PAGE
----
Fáilte/Welcome | Feedback | Site Maprssfacebookicon
Loading

Main Record - Dublin City

 
Additional Images     View location on map
print-icon   Print This Page
Green Street Courthouse, Green Street, Halston Street, Dublin 7, Dublin City
50070300
Front (east) elevation
Reg. No.50070300
Date1795 - 1800
Previous NameN/A
Townland
CountyDublin City
Coordinates315190, 234654
Categories of Special InterestARCHITECTURAL ARTISTIC HISTORICAL SOCIAL
RatingRegional
Original Usecourt house
In Use Ascourt house
 
Description
Freestanding complex-plan two-storey over basement courthouse, built 1797, comprising distinct ranges facing Green Street and Halson Street. Nine-bay elevation to front (Green Street, east elevation) comprising central pedimented portico flanked by projecting two-bay breakfronts. Seven-bay, having raised basement, to rear (Halston street, west elevation) having central pedimented portico and two-bay two-storey extension to north. Pitched slate roofs, hipped to front and to extension to rear range, with red brick and rendered chimneystacks, some clay chimneypots, granite coping, and cast-iron rainwater goods. Carved granite cornice over ashlar granite walls to front, granite platband forming continuous sill course to first floor, granite plinth course. Carved granite cornice and parapet over coursed rubble limestone to rear, Portland stone plinth course, ashlar granite behind portico to centre bay and plinth course to extension. Rendered wall to south elevation. Portico to front comprising engaged Portland stone Doric columns supporting carved granite entablature with pediment, dentillated to tympanum. Portico to rear comprising engaged Portland stone Doric columns supporting carved granite entablature with pediment. Square-headed window openings to breakfronts to front, set within elliptical-arched recesses, and to ground floor of centre bay, granite lintels and six-over-six pane timber sash windows, cast-iron railings to ground floor windows. Round-headed window openings at first floor level to central bay, carved granite surround, timber sash windows having six-over-six panes with spoked upper sashes, circular panes to lower sashes to outer windows. Square-headed window openings to rear, granite voussoirs and sills and timber sash windows: three-over-three pane to first floor, six-over-six pane to ground floor, tripartite timber sash window comprising two-over-two pane flanked by one-over-one pane to central bay first floor, flanked by two-over-two pane windows, four-over-four pane to ground floor to central bay to rear. Steel railings to some windows to rear. Round-headed door openings flanking portico to front, carved granite hood mouldings and lintels, double-leaf timber panelled doors and cobweb fanlights. Doors opening onto paved granite platform having three steps to footpath. Round-headed door opening to centre bay to rear, granite voussoirs, double-leaf-timber panelled door and spoked fanlight, door opening onto paved granite platform with flight of steps to footpath. Granite doorcase to west elevation of extension to north, comprising pilasters supporting entablature over round-headed door opening having timber battened door and fanlight, opening onto flight of steps to footpath. Cast-iron railings set on bottom step to front of courthouse, pedestrian gates to each end. Cast-iron railings set on granite plinth walls with carved capping enclosing basement areas to rear.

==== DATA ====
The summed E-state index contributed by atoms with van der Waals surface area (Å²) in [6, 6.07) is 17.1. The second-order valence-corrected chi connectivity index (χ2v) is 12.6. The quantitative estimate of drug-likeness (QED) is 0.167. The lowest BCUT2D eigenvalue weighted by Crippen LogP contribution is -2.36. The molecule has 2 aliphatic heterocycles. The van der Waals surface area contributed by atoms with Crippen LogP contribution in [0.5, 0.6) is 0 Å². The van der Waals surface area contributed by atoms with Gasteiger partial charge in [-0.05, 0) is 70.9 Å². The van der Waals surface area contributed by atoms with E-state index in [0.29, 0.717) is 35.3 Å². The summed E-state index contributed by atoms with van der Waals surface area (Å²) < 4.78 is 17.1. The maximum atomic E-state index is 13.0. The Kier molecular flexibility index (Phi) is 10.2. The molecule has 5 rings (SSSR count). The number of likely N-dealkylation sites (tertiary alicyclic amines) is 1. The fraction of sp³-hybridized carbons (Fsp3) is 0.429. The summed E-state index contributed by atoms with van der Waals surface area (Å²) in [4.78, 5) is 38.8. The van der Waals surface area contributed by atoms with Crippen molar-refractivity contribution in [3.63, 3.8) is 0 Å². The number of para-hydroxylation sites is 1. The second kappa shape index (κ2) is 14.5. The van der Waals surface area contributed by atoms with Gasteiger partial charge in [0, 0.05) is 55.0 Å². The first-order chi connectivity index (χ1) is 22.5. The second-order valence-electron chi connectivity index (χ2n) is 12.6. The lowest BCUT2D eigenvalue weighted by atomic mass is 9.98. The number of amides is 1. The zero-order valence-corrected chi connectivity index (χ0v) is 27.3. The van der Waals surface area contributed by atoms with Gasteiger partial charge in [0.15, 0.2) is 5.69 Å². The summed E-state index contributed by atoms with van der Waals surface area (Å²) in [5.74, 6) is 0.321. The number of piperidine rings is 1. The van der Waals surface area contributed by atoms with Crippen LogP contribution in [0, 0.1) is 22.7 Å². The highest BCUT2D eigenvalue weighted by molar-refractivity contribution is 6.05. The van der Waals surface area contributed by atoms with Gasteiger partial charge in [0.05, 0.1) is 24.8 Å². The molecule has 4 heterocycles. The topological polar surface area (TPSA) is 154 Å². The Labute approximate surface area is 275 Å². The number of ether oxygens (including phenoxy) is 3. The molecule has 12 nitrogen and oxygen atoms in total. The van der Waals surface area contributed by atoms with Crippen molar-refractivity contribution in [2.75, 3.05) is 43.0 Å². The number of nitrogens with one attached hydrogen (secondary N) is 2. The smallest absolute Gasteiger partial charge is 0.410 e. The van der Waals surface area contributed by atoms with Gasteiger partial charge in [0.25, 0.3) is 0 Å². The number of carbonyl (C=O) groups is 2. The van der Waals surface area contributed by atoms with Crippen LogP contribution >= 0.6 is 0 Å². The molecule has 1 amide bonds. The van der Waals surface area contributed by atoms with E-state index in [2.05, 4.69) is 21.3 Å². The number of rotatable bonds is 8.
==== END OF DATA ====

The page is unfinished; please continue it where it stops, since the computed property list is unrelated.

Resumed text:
Appraisal

A design attributed to Whitmore Davies, this courthouse has a long involvement with Dublin's legal history, having been used for the trials of Fenian leaders such as Wolfe Tone and Robert Emmet, and remaining in use as the Irish Special Criminal Court dealing with high security cases. The east and west elevation of this Courthouse each present a formal imposing façade, suitable to its role as a civic building, enhanced by a central portico. The fine cut stone detailing enhances the architectural design of the composition, and attests to the high quality of craftsmanship in Georgian Dublin. It retains much of its original form and remains an important element of the architectural heritage of this area. The relatively unadorned facade to the south was never designed to be seen; Newgate Prison stood on the site of the park.
 
Back To Results